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Legislative analysts declare Florida's pension fund fiscally sound

Florida's pension fund is "better funded, incurs lower investment fees and...investment returns are average" compared to other states, according to a new report from the Legislature's policy assessment arm, OPPAGA.

The results conflict with the suggestion by Gov. Rick Scott that the Florida Retirement System is "underfunded."  In fact, the report says, the plan is 87.9 percent funded as of June 30, 2010 -- with a 13.1 percent unfunded liability. That was 10th highest in the nation in 2008-09, according to the report.

"The Pension Plan's funding ratio (i.e., the ratio of the actuarial value of the plan’s assets to the actuarial value of benefits owed to members and their beneficiaries) was 87.9%," the report said. "This means that at this time, the plan does not have sufficient assets needed to pay current and future expected benefits for participants and their beneficiaries. Actuarially, the plan has a shortfall of $16.7 billion. However, experts generally consider public pension plans with funding ratios at or above 80% to be fiscally sound."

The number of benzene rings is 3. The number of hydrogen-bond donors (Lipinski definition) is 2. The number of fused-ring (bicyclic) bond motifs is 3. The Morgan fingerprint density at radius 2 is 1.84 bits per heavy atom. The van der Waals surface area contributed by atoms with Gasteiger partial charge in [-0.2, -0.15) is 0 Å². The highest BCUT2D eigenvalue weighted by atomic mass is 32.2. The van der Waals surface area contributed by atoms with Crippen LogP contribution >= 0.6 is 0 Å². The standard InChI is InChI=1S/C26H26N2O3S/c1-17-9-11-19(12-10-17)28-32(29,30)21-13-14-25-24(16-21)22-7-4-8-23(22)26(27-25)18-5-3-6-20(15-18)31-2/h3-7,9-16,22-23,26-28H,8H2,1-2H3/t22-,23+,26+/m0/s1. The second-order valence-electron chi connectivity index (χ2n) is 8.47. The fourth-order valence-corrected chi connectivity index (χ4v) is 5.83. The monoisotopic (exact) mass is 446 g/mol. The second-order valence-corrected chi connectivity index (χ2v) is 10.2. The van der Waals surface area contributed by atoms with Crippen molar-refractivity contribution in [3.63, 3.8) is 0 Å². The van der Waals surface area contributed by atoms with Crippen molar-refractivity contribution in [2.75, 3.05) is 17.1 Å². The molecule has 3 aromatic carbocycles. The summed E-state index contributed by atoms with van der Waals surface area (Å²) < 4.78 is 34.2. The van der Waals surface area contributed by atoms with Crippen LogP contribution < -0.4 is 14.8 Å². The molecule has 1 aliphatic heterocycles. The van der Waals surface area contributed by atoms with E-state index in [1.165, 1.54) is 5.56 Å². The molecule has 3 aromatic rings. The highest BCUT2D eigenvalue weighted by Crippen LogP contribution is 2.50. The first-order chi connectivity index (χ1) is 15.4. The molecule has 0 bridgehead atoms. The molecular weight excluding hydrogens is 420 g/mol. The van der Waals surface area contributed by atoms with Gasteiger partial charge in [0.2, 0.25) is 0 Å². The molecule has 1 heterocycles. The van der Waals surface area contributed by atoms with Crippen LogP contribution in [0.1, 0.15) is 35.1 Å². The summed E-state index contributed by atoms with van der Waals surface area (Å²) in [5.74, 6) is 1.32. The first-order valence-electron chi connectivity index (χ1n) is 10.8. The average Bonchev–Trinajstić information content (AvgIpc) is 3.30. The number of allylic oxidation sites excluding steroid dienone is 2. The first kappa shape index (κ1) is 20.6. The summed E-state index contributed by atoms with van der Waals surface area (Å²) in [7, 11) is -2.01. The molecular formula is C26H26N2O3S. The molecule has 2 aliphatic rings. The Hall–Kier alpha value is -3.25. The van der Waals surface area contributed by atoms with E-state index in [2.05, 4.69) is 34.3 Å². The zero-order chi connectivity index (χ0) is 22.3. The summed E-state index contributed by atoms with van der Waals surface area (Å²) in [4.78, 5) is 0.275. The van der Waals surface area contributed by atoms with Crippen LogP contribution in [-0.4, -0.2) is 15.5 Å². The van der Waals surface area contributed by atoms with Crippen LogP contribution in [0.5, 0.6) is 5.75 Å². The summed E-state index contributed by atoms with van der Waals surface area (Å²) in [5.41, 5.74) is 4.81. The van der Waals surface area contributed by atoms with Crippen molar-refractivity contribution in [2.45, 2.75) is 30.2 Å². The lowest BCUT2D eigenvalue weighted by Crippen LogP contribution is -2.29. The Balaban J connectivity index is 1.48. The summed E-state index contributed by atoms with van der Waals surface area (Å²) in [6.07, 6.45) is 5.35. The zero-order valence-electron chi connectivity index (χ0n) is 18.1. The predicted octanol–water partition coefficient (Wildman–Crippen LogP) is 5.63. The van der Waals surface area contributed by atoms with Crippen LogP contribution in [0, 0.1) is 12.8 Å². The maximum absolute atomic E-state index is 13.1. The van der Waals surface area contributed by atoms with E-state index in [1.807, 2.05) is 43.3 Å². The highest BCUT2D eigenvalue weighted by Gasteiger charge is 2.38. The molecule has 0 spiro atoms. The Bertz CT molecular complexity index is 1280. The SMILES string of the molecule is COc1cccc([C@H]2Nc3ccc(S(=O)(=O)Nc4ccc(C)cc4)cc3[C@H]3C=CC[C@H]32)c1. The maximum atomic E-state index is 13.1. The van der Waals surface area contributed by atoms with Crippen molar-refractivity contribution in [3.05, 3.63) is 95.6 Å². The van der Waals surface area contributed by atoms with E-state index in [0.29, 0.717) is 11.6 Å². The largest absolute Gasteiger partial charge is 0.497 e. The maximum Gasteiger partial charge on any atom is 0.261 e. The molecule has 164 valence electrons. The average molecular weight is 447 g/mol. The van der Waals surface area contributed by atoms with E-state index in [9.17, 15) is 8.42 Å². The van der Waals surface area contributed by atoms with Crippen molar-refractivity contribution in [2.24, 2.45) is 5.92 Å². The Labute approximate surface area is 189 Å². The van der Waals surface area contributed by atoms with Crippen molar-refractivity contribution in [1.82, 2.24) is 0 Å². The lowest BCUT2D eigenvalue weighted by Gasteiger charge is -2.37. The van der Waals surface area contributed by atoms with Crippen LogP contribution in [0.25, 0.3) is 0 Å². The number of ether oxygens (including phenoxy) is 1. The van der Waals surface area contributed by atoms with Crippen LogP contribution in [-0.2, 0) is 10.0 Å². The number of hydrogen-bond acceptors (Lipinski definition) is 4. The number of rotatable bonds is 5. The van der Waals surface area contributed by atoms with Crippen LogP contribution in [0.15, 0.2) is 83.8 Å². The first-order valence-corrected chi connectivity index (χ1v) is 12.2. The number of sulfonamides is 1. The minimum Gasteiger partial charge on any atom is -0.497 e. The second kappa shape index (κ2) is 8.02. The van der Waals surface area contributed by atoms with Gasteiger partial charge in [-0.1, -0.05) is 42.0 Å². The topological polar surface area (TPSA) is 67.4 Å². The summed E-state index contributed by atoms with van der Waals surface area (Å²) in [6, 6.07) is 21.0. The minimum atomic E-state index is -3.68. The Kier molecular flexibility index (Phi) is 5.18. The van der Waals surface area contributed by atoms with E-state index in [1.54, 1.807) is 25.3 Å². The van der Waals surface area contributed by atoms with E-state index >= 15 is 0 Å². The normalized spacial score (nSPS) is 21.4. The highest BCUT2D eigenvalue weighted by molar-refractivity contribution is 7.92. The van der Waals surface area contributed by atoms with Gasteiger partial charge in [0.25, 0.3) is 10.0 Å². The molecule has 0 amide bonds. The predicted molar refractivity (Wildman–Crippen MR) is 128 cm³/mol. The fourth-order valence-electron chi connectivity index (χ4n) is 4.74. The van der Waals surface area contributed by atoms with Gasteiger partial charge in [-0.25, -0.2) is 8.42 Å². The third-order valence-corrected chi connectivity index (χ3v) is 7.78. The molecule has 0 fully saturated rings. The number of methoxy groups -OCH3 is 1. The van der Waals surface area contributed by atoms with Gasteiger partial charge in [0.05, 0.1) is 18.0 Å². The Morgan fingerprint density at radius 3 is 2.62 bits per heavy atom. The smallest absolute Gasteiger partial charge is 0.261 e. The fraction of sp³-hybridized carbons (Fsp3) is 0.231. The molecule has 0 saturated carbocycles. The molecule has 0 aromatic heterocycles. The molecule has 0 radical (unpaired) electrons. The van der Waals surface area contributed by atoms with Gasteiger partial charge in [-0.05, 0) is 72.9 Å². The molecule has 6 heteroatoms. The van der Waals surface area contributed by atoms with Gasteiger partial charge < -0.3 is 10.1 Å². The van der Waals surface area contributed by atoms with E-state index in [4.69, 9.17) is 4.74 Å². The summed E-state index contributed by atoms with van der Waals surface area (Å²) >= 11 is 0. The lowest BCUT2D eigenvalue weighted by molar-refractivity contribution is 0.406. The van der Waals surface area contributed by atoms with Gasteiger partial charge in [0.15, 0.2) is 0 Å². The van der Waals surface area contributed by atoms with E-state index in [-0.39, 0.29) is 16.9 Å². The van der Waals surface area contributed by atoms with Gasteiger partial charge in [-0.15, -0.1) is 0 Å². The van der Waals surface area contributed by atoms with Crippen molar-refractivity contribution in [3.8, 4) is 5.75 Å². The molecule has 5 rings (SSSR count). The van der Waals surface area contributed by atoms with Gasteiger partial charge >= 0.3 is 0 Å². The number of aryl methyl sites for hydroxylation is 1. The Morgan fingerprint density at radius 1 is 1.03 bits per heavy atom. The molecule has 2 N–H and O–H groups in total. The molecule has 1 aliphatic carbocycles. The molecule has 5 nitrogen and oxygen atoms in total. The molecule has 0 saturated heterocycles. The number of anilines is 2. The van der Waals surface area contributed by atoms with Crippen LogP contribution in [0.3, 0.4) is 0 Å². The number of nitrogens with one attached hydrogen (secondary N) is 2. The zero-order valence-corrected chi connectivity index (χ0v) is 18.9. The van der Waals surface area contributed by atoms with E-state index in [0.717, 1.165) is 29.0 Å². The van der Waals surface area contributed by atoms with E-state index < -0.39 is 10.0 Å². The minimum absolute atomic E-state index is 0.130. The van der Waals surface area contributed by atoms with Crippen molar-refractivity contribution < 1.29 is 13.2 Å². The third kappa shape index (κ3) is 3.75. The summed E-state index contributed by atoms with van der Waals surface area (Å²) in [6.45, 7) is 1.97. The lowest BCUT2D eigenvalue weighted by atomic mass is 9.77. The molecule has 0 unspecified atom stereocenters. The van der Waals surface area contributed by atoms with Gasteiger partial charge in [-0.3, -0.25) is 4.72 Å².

The report notes that under actuarial rules, the state has 30 years to make up the shortfall through investment earnings. In his campaign for governor, Scott ran ads claiming that the fund had lost $24 billion. At the time he ran the ads, the fund had recovered all but $6 billion as a result of the Wall Street collapse, and has since restored almost all of its 2007 value, which the governor used as a benchmark.  

Other findings from the report:

* State Board of Administration (SBA) managers have consistently met investment goals for both the Florida Retirement System Pension Plan and Investment Plan, but the SBA’s results are average compared to the investment performance of other states. 

* The SBA’s three-member board of trustees is smaller than the oversight boards of almost all other states.  The SBA has procedures in place for overseeing its investment managers.  However, the SBA and the Division of Retirement could improve their reporting on state pension plans by developing a single annual report that provides policymakers with comprehensive financial, investment, actuarial, and statistical information.